We round up the reviews for the Tate Modern’s exhibition exploring the work of the Turner Prize winning artist.
The Guardian: *** “If Tate Modern thinks painting is now modern, it needs to give some thought to why some paintings are just decorative, while others are profound. There’s nothing here to show why this particular skilled and idiosyncratic, but not especially earth-shaking painter belongs in Tate Modern when others of her generation have to be grateful for a show at the less glamorous Tate Britain.”
The Financial Times: “You need a little patience with this exhibition. Himid is uneven, and the opening galleries set an unfortunate tone of love-fest whimsy: a wraparound text piece “Our Kisses Are Petals, Our Tongues Caress the Bloom”; “metal handkerchief” paintings representing tools — screwdriver, pulley, saw — underlined with double entendre quotations from instruction manuals to “ensure sufficient space”, “provide adequate protection”, “keep moving parts lubricated”. Flags embroidered with body diagrams and twee inscriptions — an eye (“Why are you looking”); a heart (“So Many Dreams”) — are puerile. Portraits of black men painted on/incarcerated in drawers are sentimental, obvious.”
Evening Standard: *** “And the space between them is too vast, a void. This is all the more galling because Himid’s work Naming the Money is only here in the form of its soundtrack, in which we hear about the lives of Black slaves and servants – their real names, the names they have been given, and the changes in their lives – but not the full installation with 100 lifesize painted figures. Himid’s narration is moving, but it feels like only half the work.”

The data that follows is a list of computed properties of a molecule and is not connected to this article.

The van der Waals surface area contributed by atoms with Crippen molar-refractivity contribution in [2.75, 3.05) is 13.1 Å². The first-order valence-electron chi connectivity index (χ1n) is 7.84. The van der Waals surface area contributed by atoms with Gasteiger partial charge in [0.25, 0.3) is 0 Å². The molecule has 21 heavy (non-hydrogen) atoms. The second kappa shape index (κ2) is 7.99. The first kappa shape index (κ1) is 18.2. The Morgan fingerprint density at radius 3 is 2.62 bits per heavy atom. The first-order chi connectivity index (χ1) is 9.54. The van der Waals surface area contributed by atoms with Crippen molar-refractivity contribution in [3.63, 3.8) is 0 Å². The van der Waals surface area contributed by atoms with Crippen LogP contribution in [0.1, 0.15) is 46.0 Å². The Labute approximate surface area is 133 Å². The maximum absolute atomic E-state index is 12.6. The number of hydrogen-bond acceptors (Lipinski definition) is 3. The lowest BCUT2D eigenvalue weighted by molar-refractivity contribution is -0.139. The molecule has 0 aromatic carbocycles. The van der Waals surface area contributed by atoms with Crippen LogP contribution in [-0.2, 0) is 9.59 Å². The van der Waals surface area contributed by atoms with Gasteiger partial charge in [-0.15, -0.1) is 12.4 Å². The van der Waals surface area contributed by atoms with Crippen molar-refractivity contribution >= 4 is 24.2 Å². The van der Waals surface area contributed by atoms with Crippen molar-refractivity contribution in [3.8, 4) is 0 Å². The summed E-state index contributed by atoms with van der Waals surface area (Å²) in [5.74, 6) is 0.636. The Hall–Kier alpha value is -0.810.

Time Out: **** “But these are just low lows in a show with some very high highs, with Himid’s big canvases as the star. Her brightly coloured, flat-perspective paintings have had a huge impact on young artists working today, and they’re great. The newest works are especially good, all filled with perfectly dressed black men in white masks, and tailors and architects.”
Culture Whisper: **** “Entering Lubaina Himid’s poetic world is mysteriously beguiling. Big, brightly coloured paintings, operatic soundtracks and questions asked on the walls: ‘What does love sound like?’, ‘What are monuments for?’… this exhibition doesn’t try to explain but leaves you to interpret and bring your answers instead.”
The Times: ** “Bear this in mind as you enter the new Lubaina Himid exhibition. From the outset, the 67-year-old artist has worked to erode barriers between cultures and genres, between personal stories and global histories, between individual responsibilities and collective actions.”
The Telegraph: **** “Tate Modern’s new retrospective of the Zanzibar-born Turner Prize-winner represents an important moment for both her and the gallery.”
The exhibition continues to be on display until the 3rd July 2022.